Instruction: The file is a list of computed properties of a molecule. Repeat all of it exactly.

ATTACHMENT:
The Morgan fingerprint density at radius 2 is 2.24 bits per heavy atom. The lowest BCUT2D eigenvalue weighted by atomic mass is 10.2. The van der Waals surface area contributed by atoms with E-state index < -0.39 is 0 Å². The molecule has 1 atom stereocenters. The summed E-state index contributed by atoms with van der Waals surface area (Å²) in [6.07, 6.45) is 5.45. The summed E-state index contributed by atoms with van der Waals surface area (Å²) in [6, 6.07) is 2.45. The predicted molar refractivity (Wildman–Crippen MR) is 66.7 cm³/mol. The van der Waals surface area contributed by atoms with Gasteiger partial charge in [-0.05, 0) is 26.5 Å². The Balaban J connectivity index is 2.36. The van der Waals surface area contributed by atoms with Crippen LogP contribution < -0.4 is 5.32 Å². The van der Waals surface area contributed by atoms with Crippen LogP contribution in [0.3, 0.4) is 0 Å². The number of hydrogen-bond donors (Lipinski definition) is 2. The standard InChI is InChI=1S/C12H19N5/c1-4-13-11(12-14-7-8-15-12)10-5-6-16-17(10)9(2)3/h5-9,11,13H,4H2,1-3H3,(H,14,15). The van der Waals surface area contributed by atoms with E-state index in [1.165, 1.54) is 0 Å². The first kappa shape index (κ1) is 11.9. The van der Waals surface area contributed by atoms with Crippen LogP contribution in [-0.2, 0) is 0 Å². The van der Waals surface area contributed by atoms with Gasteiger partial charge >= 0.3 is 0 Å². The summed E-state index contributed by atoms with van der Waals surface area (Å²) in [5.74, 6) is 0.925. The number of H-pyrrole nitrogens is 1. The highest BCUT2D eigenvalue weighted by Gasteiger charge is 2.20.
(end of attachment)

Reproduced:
The Morgan fingerprint density at radius 2 is 2.24 bits per heavy atom. The lowest BCUT2D eigenvalue weighted by atomic mass is 10.2. The van der Waals surface area contributed by atoms with E-state index < -0.39 is 0 Å². The molecule has 1 atom stereocenters. The summed E-state index contributed by atoms with van der Waals surface area (Å²) in [6.07, 6.45) is 5.45. The summed E-state index contributed by atoms with van der Waals surface area (Å²) in [6, 6.07) is 2.45. The predicted molar refractivity (Wildman–Crippen MR) is 66.7 cm³/mol. The van der Waals surface area contributed by atoms with Gasteiger partial charge in [-0.05, 0) is 26.5 Å². The Balaban J connectivity index is 2.36. The van der Waals surface area contributed by atoms with Crippen LogP contribution < -0.4 is 5.32 Å². The van der Waals surface area contributed by atoms with Crippen LogP contribution in [0.3, 0.4) is 0 Å². The number of hydrogen-bond donors (Lipinski definition) is 2. The standard InChI is InChI=1S/C12H19N5/c1-4-13-11(12-14-7-8-15-12)10-5-6-16-17(10)9(2)3/h5-9,11,13H,4H2,1-3H3,(H,14,15). The van der Waals surface area contributed by atoms with E-state index in [1.165, 1.54) is 0 Å². The first kappa shape index (κ1) is 11.9. The van der Waals surface area contributed by atoms with Crippen LogP contribution in [-0.2, 0) is 0 Å². The van der Waals surface area contributed by atoms with Gasteiger partial charge >= 0.3 is 0 Å². The summed E-state index contributed by atoms with van der Waals surface area (Å²) in [5.74, 6) is 0.925. The number of H-pyrrole nitrogens is 1. The highest BCUT2D eigenvalue weighted by Gasteiger charge is 2.20.